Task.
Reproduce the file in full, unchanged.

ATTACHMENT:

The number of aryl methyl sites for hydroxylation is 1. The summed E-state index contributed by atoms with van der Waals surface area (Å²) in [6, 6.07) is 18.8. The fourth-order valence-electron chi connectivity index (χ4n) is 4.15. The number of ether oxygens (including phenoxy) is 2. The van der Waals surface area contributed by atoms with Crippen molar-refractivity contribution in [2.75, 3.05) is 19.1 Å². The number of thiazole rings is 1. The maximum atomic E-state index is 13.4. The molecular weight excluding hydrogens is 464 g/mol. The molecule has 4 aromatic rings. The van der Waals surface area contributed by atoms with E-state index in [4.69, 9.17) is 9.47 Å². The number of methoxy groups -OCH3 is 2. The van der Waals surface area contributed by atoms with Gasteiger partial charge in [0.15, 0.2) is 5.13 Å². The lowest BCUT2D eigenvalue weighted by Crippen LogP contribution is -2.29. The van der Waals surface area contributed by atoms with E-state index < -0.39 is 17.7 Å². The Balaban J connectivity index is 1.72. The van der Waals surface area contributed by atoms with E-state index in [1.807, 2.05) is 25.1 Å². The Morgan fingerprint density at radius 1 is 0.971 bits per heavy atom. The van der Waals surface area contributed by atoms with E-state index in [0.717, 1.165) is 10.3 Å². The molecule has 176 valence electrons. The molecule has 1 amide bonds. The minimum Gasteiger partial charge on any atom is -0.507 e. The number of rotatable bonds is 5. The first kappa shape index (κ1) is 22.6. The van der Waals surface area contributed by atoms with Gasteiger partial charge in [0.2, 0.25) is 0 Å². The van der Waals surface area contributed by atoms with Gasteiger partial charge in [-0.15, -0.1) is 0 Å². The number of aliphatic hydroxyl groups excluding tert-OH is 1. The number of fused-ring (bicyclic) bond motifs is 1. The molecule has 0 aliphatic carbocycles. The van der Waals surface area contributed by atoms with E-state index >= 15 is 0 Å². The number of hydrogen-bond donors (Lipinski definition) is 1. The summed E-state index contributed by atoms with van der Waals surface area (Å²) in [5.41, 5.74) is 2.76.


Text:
The number of aryl methyl sites for hydroxylation is 1. The summed E-state index contributed by atoms with van der Waals surface area (Å²) in [6, 6.07) is 18.8. The fourth-order valence-electron chi connectivity index (χ4n) is 4.15. The number of ether oxygens (including phenoxy) is 2. The van der Waals surface area contributed by atoms with Crippen molar-refractivity contribution in [2.75, 3.05) is 19.1 Å². The number of thiazole rings is 1. The maximum atomic E-state index is 13.4. The molecular weight excluding hydrogens is 464 g/mol. The molecule has 4 aromatic rings. The van der Waals surface area contributed by atoms with E-state index in [4.69, 9.17) is 9.47 Å². The number of methoxy groups -OCH3 is 2. The van der Waals surface area contributed by atoms with Gasteiger partial charge in [0.15, 0.2) is 5.13 Å². The lowest BCUT2D eigenvalue weighted by Crippen LogP contribution is -2.29. The van der Waals surface area contributed by atoms with E-state index < -0.39 is 17.7 Å². The Balaban J connectivity index is 1.72. The van der Waals surface area contributed by atoms with E-state index in [1.807, 2.05) is 25.1 Å². The Morgan fingerprint density at radius 1 is 0.971 bits per heavy atom. The van der Waals surface area contributed by atoms with E-state index in [0.717, 1.165) is 10.3 Å². The molecule has 176 valence electrons. The molecule has 1 amide bonds. The minimum Gasteiger partial charge on any atom is -0.507 e. The number of rotatable bonds is 5. The first kappa shape index (κ1) is 22.6. The van der Waals surface area contributed by atoms with Gasteiger partial charge in [0.2, 0.25) is 0 Å². The van der Waals surface area contributed by atoms with Gasteiger partial charge in [-0.15, -0.1) is 0 Å². The number of aliphatic hydroxyl groups excluding tert-OH is 1. The number of fused-ring (bicyclic) bond motifs is 1. The molecule has 0 aliphatic carbocycles. The van der Waals surface area contributed by atoms with E-state index >= 15 is 0 Å². The number of hydrogen-bond donors (Lipinski definition) is 1. The summed E-state index contributed by atoms with van der Waals surface area (Å²) in [5.41, 5.74) is 2.76.